“Nothing for you to worry about.”

“My concern is for you.  You look somewhat distressed.”

“No.  It’s only…  Have you ever had exactly what you want for Christmas, just for it to get broken by New Year?”

Will thought, and shook his head.

“This item…  Surely if you are able to predict the outcome, you can prevent the damage occurring?”

“It’ll happen, can’t be stopped.”

“And the damage will be impossible to mend?”

Xander’s looked into Will’s troubled face and wanted the happiness back; he took his hand and gave it a squeeze.

“As I said, it’s nothing for you to worry about.”

“But, my dear…”

“How about…I introduce you to my good friends Ben and Jerry?”

“If they are worthy of your friendship, I should be delighted to meet them.”

“They are more than worthy,” Xander grinned, squeezing Will’s hand again and receiving a knuckle-cracking response.  “Plus…they’re almost as sweet as you.”

As the afternoon had progressed the sharp lines of Spike had been softened: the hair was no longer a solid gelled cap but a mass of unlikely waves; any remaining anxiety caused by the situation had been exhausted, allowing the last tinge of stress in his features to melt away, leaving a gentle expression to the vivid blue eyes, and a relaxed mouth that smiled easily and often.  Several Christmases ago, Willow had given Xander a huge, fluffy red scarf, and that scarf was now wound around Will’s neck, framing his face and relieving the harsh lines of his jaw and cheekbones.

Now the blush was back, and Will was so, so adorable.

Xander was falling hard and, whatever the consequences, he didn’t give a damn.

“Willow!  What do I do?  He wants to go to church!”

“He wants to go to church?”

“That’s what I said.  He said, and I said, and…  What do I do?”

Xander listened to Willow tapping the handset of her phone as she thought.  The speed of taps indicated careful consideration and certainly weren’t fast enough to induce any further panic on his part.  Which, given his current state, was fairly fortunate.

“I think you should go.”


“Churches have open invitations so he’ll be able to go inside, and…”

“They’re full of-of-of holiness, and other bad-for-vampires stuff!  He’ll be cursed or fried or…or…  Oh, God, I’m going to watch him go up in flames, aren’t I?”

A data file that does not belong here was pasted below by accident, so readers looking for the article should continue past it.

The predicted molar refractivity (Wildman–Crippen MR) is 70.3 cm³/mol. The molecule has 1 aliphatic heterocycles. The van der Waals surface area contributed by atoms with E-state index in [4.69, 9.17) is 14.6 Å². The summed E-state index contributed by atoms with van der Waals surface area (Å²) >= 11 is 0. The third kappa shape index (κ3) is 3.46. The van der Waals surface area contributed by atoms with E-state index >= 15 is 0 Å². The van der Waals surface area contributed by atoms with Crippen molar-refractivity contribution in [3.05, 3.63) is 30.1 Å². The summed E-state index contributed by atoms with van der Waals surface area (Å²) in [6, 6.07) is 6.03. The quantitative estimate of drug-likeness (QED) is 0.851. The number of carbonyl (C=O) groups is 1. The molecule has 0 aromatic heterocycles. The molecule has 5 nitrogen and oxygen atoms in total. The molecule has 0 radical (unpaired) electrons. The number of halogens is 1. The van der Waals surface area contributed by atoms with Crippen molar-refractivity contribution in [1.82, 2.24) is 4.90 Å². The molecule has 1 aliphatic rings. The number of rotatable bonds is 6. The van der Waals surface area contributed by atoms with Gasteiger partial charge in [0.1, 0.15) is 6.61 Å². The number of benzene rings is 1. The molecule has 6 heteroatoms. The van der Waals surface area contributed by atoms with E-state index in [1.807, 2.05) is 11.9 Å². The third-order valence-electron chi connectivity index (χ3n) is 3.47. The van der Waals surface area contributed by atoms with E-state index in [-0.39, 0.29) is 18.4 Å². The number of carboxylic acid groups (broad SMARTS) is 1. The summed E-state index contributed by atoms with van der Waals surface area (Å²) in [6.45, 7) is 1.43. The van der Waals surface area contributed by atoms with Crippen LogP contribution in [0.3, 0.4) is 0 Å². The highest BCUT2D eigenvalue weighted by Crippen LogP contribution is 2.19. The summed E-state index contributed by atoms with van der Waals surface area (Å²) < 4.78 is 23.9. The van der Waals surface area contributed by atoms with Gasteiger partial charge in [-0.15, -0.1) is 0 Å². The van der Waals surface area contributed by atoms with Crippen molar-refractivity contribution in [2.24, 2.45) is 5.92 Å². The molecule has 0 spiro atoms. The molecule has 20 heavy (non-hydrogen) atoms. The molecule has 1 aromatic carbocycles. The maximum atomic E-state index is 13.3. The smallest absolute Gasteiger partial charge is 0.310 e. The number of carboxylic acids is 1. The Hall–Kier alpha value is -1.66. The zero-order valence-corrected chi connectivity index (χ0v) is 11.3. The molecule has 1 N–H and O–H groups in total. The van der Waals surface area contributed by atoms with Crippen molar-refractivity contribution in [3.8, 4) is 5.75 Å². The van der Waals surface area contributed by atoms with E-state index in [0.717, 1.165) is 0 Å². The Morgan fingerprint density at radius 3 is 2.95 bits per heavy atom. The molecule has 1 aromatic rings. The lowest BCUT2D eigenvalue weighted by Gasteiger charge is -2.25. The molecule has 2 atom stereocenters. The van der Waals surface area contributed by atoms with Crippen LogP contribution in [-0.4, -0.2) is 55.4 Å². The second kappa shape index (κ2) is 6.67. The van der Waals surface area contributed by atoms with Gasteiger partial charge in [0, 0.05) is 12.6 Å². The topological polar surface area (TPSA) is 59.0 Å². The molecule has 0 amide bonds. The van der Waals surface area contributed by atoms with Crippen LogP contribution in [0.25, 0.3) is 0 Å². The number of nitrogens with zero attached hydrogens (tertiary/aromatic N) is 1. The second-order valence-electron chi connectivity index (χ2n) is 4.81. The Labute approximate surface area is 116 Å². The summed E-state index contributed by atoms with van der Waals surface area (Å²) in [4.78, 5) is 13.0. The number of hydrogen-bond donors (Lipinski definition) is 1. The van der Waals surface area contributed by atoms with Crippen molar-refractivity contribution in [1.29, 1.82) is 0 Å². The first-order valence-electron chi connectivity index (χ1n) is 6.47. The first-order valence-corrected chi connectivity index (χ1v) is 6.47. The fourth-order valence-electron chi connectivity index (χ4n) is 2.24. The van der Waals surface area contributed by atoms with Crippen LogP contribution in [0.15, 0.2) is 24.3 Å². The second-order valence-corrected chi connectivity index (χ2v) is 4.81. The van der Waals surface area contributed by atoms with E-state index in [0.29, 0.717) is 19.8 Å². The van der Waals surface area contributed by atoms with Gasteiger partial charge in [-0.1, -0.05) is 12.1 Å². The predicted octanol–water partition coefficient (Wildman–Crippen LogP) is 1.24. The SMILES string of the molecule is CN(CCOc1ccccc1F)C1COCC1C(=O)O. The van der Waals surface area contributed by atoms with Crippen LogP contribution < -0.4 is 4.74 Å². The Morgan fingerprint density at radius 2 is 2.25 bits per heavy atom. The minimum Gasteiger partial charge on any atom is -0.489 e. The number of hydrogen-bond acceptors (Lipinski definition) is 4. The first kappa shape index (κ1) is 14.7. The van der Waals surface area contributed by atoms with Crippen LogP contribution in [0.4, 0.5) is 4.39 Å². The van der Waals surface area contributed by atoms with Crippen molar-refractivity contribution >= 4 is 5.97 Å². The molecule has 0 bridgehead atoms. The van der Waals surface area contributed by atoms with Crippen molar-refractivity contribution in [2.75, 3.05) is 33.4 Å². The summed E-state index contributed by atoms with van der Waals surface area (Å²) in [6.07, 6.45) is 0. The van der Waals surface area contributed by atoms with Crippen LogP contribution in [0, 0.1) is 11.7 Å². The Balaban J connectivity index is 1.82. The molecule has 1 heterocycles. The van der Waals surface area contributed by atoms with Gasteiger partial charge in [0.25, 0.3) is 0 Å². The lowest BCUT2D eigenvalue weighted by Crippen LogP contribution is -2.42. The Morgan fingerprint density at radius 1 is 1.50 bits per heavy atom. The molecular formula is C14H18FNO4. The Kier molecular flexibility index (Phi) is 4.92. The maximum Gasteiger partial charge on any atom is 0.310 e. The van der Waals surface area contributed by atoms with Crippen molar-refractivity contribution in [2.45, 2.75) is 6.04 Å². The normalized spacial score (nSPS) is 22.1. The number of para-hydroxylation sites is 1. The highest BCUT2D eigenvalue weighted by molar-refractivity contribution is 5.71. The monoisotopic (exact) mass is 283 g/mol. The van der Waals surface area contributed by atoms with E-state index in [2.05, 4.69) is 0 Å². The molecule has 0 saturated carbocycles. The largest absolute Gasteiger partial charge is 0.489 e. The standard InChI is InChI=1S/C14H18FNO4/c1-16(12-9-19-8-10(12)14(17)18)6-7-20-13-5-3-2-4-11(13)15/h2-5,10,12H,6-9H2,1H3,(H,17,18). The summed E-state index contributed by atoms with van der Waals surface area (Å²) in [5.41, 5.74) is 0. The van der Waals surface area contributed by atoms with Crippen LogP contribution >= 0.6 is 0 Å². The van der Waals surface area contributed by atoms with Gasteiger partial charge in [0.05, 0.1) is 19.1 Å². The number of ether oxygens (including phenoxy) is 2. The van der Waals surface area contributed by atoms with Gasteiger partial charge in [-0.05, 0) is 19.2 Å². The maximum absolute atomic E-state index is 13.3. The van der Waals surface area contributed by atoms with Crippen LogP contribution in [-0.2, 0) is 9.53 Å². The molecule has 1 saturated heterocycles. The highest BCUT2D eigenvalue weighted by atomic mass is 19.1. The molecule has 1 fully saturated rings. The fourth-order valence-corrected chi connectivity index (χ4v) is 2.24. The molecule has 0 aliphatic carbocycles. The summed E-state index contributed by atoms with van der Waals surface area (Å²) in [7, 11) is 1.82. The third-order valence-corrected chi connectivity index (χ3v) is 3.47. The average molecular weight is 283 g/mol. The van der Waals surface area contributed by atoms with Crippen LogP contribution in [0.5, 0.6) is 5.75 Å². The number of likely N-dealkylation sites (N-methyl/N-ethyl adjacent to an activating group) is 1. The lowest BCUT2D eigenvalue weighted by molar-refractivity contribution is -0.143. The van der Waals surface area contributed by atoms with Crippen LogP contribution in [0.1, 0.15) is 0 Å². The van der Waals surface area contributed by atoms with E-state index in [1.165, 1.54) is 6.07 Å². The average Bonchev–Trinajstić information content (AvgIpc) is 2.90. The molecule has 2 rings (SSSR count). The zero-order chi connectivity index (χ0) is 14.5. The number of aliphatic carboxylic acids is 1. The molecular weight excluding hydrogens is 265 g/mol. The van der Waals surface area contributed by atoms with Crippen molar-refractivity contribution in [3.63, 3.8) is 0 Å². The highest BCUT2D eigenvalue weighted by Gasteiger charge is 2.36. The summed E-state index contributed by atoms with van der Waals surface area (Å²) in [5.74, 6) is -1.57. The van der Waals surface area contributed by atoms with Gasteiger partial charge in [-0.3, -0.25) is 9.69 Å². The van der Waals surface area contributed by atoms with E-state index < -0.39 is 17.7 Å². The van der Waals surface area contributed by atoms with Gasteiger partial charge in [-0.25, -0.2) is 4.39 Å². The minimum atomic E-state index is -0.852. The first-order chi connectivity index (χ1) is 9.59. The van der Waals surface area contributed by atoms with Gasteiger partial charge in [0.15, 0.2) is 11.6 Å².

“Keep him away from anything blessed.”

It’s a church!

“It’s possible,” Willow insisted.  “Don’t let him come into contact with anything the minister uses, that’s the main thing.  And crosses, obviously don’t let him touch the crosses.”

“Can’t you come by and convert him to Paganism?” Xander whined.

“If he does get hurt then…you’ll have to be honest.”

“I don’t want to be honest.  He’s happy right now, despite the weird, and I don’t want to change that.”


Xander recognised the tone and jumped straight in.

“Don’t warn me that it’s Spike, I’ve had that from Buffy.”

“But Buffy’s right.”

“I don’t care that she’s right!  It’s Christmas, and…every year I have nothing.  This year I have something.  Someone.  Gimme a break.”

So clear was the mental picture of Willow’s solemn nod, that Xander could almost hear it via the phone.

“Just be careful.  And…you know where I am when you need me.”

Xander hung up the receiver.

“When I need you,” he muttered dejectedly to the absent Willow.  “When Spike comes back and destroys me?  Yeah, got that.”


Back outside, Xander joined Will, who was dreamily staring at the overcast night sky.

“I wish the stars were visible.  In London it was often impossible to see them for smog.  Do you imagine London still has smog?”

“I don’t think so, everything is so environmentally friendly these days.”

“Environmentally friendly?” Will repeated curiously.

“Smogless smog,” Xander randomly elucidated, and Will’s expression veered from confusion to laughter.

“You are funny.”

“That’s my job,” Xander grinned.


With a laugh, Xander shook his head.

“Hey, look…  About the church…”

“May we please go?  It will be a welcome reminder of times past.  My mother was quite pious and her appreciation of the Christmas service was immense.”

“Will…  Does it have to be an actual service?”

“No,” Will answered simply.

That made things so much easier, and Xander heaved a sigh of relief.  He knew just the place: a long-deserted church on the edge of town that was more atmospheric than dangerous.  Now, if only the zone extended that far…

“This is wondrous.”

The two men wandered along the central aisle of the deserted church, soaking up the peaceful ambience.  Someone had been there earlier in the evening, and their candles remained lit, filling the nave with a warm, flickering glow.

If Xander threw up a quick prayer of thanks it was because Will had remained Will; Will’s prayers went a little deeper, but were left unspoken.

They sat in the front pew and studied the altar, still draped in cloth, although the material was singed and torn, the vibrant reds and golds now faded and grubby.

“What happened to this place?” Will asked.

Explanations involving a shrinking local population, the undead, unpronounceable monsters and threatened apocalypses flashed through Xander’s mind, but feasible common sense made it past his lips.